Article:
In this case, Canopy Core and the two virtual environments “Common System” and “Common User” are installed in a central networked disk. Typically, all of the standard packages would be installed in “Common User”, making them available to all users. When each user first starts Canopy, the per-user virtual environments “User’s System” and “User’s User” are automatically created. Users have the freedom to install new packages and alternate package versions in their own virtual environments while still benefitting from the centrally managed package set.

To set up this structure, after installing Canopy, an administrator first runs Canopy and creates the System (“Common System”) and User (“Common User”) virtual environment in the desired location as one would in a single-user environment. Changes to the package set in User can be made by this administrative user. To make these environments available to all users, the following command is run, again as the administrative user:

canopy_cli –common-install

This writes a file named ‘location.cfg’ to Canopy Core. Now whenever a user starts Canopy, the per-user environments will be layered on top of the common environments.

The initial setup of the virtual environments, by default, uses the Canopy GUI, which is not always available or desired. To address these cases, Canopy now supports a new switch “–no-gui-setup’. See the Canopy Users Guide for more details.

Cluster Installs

Large compute clusters are an interesting special case of the multi-user network because a large number of nodes may be requiring the same resources at the same time. Starting a 1000-node job where a large number of files are required from a networked disk can increase startup time substantially, wasting precious time on an expensive cluster. Ideally, most or all of the files will be local to each node.

We can use a modified version of the multi-user setup above to address this. After installing Canopy on each node, we want to create the System and User virtual environments with all of the standard packages installed. Running the GUI to install to 1000+ machines is … inefficient… so we will use the non-GUI setup option (assuming Canopy is installed in /usr/local/Canopy on each machine):

ssh node1 /usr/local/Canopy/bin/canopy_cli –no-gui-setup –install-dir /usr/local/Canopy –common-install

Running this command once for each node in the cluster results in the virtual environments being installed to /usr/local/Canopy/Canopy_64bit on each machine. Large packages such as NumPy and SciPy can now be loaded from the local disk instead of being pulled over the network.

How do users add their own packages? When each user starts Canopy from the same or similar core install, Canopy will create the user-specific virtual environments layered on top of the ones in /usr/local/Canopy/Canopy_64bit. This gives us the structure shown in the diagram below where Canopy Core and the common virtual environments are local to each node (ie, fast I/O access) and the user environments are on a networked file system.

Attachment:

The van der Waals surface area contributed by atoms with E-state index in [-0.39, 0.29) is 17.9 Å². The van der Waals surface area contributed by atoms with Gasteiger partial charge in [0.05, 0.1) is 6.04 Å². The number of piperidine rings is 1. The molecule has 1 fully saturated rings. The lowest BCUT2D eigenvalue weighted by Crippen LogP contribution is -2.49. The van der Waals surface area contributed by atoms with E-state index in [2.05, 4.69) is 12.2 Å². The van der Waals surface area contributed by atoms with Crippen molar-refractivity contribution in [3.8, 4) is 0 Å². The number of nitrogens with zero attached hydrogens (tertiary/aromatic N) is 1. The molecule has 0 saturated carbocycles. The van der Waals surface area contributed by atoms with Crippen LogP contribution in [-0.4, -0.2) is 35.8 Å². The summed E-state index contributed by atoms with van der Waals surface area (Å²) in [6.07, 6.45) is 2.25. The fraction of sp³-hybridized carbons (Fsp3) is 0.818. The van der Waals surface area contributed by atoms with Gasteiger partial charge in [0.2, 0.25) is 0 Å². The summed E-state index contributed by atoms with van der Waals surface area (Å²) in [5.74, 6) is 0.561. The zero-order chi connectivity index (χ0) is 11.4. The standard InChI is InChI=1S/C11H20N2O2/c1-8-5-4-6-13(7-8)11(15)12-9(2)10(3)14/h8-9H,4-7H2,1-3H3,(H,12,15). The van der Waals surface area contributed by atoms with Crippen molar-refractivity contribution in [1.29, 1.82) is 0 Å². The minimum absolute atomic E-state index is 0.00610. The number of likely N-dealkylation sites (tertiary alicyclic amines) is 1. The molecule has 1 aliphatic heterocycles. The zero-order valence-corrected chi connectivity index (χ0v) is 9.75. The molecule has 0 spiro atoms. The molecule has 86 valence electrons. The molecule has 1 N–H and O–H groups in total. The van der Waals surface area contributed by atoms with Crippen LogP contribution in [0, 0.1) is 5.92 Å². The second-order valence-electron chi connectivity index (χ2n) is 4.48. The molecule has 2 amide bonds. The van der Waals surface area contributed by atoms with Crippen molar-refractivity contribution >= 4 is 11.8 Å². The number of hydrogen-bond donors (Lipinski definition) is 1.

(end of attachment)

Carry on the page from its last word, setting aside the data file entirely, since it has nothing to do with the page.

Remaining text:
Canopy cluster install

It should be noted that while the Canopy GUI may be available on the cluster one would typically not use the GUI on the compute nodes. Instead, the “User’s User” virtual environment can be used like a standard Python distribution, such as EPD, to execute the Python application. But the big advantage to this structure over a plain Python installation is that we have the performance advantage of having most of the Python packages local to each node while also providing an easy means for users to customize their environments. Users can run the Canopy GUI on their desktop to prototype an application and then run the same application on the compute cluster using the same package set — no additional configuration needed.

For more, get Canopy v1.1 and try it out.

“venv” in Python 2.7 and how it Simplifies Life

Virtual environments, specifically ‘venv’ which we backported from Python 3.x, are a technology that enables the creation of multiple, lightweight, independent Python environments. Each virtual environment appears to be a self-contained Python installation, but loads the Python standard library and other common resources from a common base Python installation. Optionally, a virtual environment can also load packages from its base Python environment, whether that’s Canopy Core itself or another virtual environment.

What makes virtual environments so interesting? Well, they reduce disk space by not having to duplicate the full Python environment each time. But more than that, making Python environments far “lighter” enables several interesting capabilities.

First, the most common use of virtual environments is to allow separate projects to run in separate environments with different packages requirements. Each Python application runs in a separate virtual environment so package updates needed for one application don’t break the others. This model has long been used by web developers as well as a few scientific software developers.

The second case is specifically enabled by Canopy. Sharp-eyed readers will have noted in the first paragraph that we said that a virtual environment can have Canopy Core or another virtual environment as the base. But virtual environments can’t be layered, right? Now they can.

We have extended venv to support arbitrary numbers of layers, so we can do something like this:

'venv' in Canopy

‘venv’ in Canopy

‘Project1’ can be created with the following Canopy command: